In addition, five times world champion Brazil has never selected a foreign-born player in any of their twenty-one World Cup squads. Diversity amongst foreign-born football players in the selected national teams. Immigration diversification of the selected national teams at the , and World Cup. The strokes in this figure display the movements of foreign-born players from, on the left side, their country of origin to their adopted national team, on the right side, for the three World Cup editions. The number displayed on the lines, near the countries of birth, represent the absolute numbers of football players that moved between the countries for that specific edition of the World Cup.

Moreover, the thicker a stroke, the more football players have moved from a particular country of birth. Because territorial borders have changed over time, a small table is added to this figure to illustrate the relevant border changes that have occurred throughout the history of the World Cup. Looking at the countries from which the foreign-born players in the US teams of and originate, the pattern seems rather scattered including countries of origin all across Europe, like England, Scotland, Germany, Norway and Sweden Fig.

In most cases, foreign-born footballers compete for countries that are historically connected to their country of birth such as former colonies, befriended states or neighbouring countries. In other words, the countries of origin of foreign-born players in national football teams are not random or part of a free market of choice but are often guided, or constrained, by colonial relations, specific migration histories, local and international legislation, and national traditions.

For example, the ethnic diversity within the national team of France is often considered a vivid memory of its colonial migration history Dubois, ; Storey, This high share of South American born football players competing for Italy is, as mentioned above, closely related to the emigration waves from Italy towards South America in the late 19th and early 20th centuries Goebel, Moreover, these South American competitions had, around the mids, no shortage of high-class footballers with Italian roots Martin, Moreover, as these Argentina-born Italians were immediately eligible to play for the national team upon receiving Italian citizenship, it was not uncommon for the Italian football federation to select the best football players from their South American diaspora.

Clearly, foreign-born footballers originate from an increasingly diverse pool of countries which matches the so-called globalisation of migration Castels et al. However, as the majority of these movements seems to be guided by historical power relations between countries, the immigration diversification remains rather limited. In this paper, we provided a historical overview on the rising intensity and diversity of foreign-born footballers in the selections of fifteen national teams at the World Cup — To support claims on the World Cup becoming more migratory over time, we based our argumentation on a complete dataset, from fifteen selected countries, that consist of 4.

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Our outcomes, first, indicate that the presence of foreign-born players in national football teams is nothing new as even in the s players born abroad represented other countries. Second, foreign-born footballers are increasingly representing other national teams instead of the one of their country of birth. And third, the countries of origin of foreign-born footballers have diversified over time. We, therefore, conclude that the World Cup has become more migratory throughout its history. When contextualising our data, we observed ebb and flow movements within the volume of foreign-born footballers at the World Cup.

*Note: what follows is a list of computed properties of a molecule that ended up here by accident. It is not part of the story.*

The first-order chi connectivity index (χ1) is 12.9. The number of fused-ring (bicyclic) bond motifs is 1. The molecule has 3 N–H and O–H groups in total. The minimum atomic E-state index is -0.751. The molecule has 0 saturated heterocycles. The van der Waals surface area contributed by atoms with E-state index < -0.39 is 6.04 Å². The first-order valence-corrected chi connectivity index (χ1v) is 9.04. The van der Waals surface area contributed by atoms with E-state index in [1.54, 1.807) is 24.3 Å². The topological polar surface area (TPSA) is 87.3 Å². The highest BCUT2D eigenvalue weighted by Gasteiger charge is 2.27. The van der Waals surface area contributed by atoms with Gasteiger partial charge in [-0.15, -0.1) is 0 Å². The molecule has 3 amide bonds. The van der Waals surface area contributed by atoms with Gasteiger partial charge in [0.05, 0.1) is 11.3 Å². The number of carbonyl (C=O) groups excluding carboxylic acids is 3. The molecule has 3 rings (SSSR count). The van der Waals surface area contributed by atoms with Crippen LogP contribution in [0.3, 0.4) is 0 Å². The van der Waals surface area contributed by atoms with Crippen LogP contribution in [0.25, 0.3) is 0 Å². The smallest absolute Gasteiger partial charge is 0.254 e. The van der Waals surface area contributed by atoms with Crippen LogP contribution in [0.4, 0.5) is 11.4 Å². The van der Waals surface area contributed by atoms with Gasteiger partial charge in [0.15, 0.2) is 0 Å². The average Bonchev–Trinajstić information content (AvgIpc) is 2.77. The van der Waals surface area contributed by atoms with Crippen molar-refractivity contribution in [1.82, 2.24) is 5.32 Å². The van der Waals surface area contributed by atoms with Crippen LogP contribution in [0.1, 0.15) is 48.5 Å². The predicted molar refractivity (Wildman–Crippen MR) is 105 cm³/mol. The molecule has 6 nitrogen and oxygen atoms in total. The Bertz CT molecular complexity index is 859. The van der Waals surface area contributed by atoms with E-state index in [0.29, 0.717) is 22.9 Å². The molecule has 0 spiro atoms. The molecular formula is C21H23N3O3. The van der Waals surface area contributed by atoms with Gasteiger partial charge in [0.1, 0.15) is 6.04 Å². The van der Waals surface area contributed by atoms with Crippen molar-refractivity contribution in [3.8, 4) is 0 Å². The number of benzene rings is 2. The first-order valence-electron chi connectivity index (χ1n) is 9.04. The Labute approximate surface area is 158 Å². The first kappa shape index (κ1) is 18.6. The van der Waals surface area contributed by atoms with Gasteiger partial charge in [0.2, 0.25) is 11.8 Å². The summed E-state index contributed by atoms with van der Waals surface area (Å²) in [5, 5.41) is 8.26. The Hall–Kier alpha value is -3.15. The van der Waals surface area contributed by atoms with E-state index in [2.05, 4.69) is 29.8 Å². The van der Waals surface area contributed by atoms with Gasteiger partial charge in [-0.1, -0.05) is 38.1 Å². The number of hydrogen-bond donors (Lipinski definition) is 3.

Obviously, differences in the number of foreign-born players exist between i the editions of the World Cup and ii within national football teams. Further, from an immigration perspective, the developments in the diversity of foreign-born players at the World Cup basically reflects general tendencies of a globalisation of migration ; foreign-born footballers seem to originate from a wider, more diverse, range of countries in the latest editions Castels et al.

In other words, the selection of foreign-born players is guided — or restricted — by historical relationship between countries. As indicate above, it is important to emphasise that not all countries are confronted with the same migratory processes at the same time, and that large differences exist between countries in the world in terms of how citizenship of a country can be acquired Castels et al. We, obviously, did this by means of counting the players who were foreign-born and became naturalised, as possessing citizenship is a prerequisite stated by FIFA.

Although it was beyond the scope of this article, our data indicated that most foreign-born footballers were eligible to compete for another national team because they acquired citizenship through descent or because they met the specific naturalisation conditions of a country. These different routes to citizenship, either within and between countries, have unintentionally created a divergence between naturalised citizens as the foreign-born can have acquired citizenship upon birth through descent, can be born in another country within an immigrant family and naturalised through jus sanguinis , or moved to a country and naturalised because of jus matrimonii or jus domicilii.

So, although the foreign-born players in our paper are all legitimately entitled to represent the national team they played for, their selection might have led to moral discussions on the representativeness of national football teams as an increase in foreign-born players within the selection of national teams might seem to symbolise a decoupling of citizenship from national identity Jansen et al. As each research has its limitations, we want to point out some limitations of our dataset.

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The framing of our dataset — the selection of fifteen countries and the context of the World Cup — provides a somewhat blurred perspective on the volume and diversity of foreign-born players as they are closely related to the national teams that qualified for the World Cup; an event that only takes place once every four years. It is, therefore, impossible to provide a complete pattern on the development of foreign-born footballers at the World Cup.

Further, the amount and quality of available biographic data on football players differs greatly per national team and over time. There is, obviously, more detailed data available on high-profile footballers and on better performing national teams.